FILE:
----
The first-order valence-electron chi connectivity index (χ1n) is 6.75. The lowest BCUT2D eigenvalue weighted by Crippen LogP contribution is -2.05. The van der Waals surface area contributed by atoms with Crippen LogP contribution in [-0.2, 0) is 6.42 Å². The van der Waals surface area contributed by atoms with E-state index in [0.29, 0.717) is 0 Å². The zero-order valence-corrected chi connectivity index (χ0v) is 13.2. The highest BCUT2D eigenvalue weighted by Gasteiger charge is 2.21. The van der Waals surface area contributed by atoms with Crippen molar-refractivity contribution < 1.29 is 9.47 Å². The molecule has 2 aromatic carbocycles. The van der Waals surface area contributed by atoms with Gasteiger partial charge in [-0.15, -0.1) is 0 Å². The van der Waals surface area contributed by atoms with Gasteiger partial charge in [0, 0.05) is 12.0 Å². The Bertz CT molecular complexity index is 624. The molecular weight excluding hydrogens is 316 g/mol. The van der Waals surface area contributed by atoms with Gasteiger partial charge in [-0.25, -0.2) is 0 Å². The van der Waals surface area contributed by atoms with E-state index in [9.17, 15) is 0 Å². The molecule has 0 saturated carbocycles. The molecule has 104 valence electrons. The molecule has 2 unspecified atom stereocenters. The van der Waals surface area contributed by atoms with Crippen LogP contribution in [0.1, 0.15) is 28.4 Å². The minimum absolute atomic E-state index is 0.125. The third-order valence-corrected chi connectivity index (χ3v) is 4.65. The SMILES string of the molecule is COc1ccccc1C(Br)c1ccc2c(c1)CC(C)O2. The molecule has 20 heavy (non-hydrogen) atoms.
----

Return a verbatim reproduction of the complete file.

The first-order valence-electron chi connectivity index (χ1n) is 6.75. The lowest BCUT2D eigenvalue weighted by Crippen LogP contribution is -2.05. The van der Waals surface area contributed by atoms with Crippen LogP contribution in [-0.2, 0) is 6.42 Å². The van der Waals surface area contributed by atoms with E-state index in [0.29, 0.717) is 0 Å². The zero-order valence-corrected chi connectivity index (χ0v) is 13.2. The highest BCUT2D eigenvalue weighted by Gasteiger charge is 2.21. The van der Waals surface area contributed by atoms with Crippen molar-refractivity contribution < 1.29 is 9.47 Å². The molecule has 2 aromatic carbocycles. The van der Waals surface area contributed by atoms with Gasteiger partial charge in [-0.15, -0.1) is 0 Å². The van der Waals surface area contributed by atoms with Gasteiger partial charge in [0, 0.05) is 12.0 Å². The Bertz CT molecular complexity index is 624. The molecular weight excluding hydrogens is 316 g/mol. The van der Waals surface area contributed by atoms with Gasteiger partial charge in [-0.25, -0.2) is 0 Å². The van der Waals surface area contributed by atoms with E-state index in [9.17, 15) is 0 Å². The molecule has 0 saturated carbocycles. The molecule has 104 valence electrons. The molecule has 2 unspecified atom stereocenters. The van der Waals surface area contributed by atoms with Crippen LogP contribution in [0.1, 0.15) is 28.4 Å². The minimum absolute atomic E-state index is 0.125. The third-order valence-corrected chi connectivity index (χ3v) is 4.65. The SMILES string of the molecule is COc1ccccc1C(Br)c1ccc2c(c1)CC(C)O2. The molecule has 20 heavy (non-hydrogen) atoms.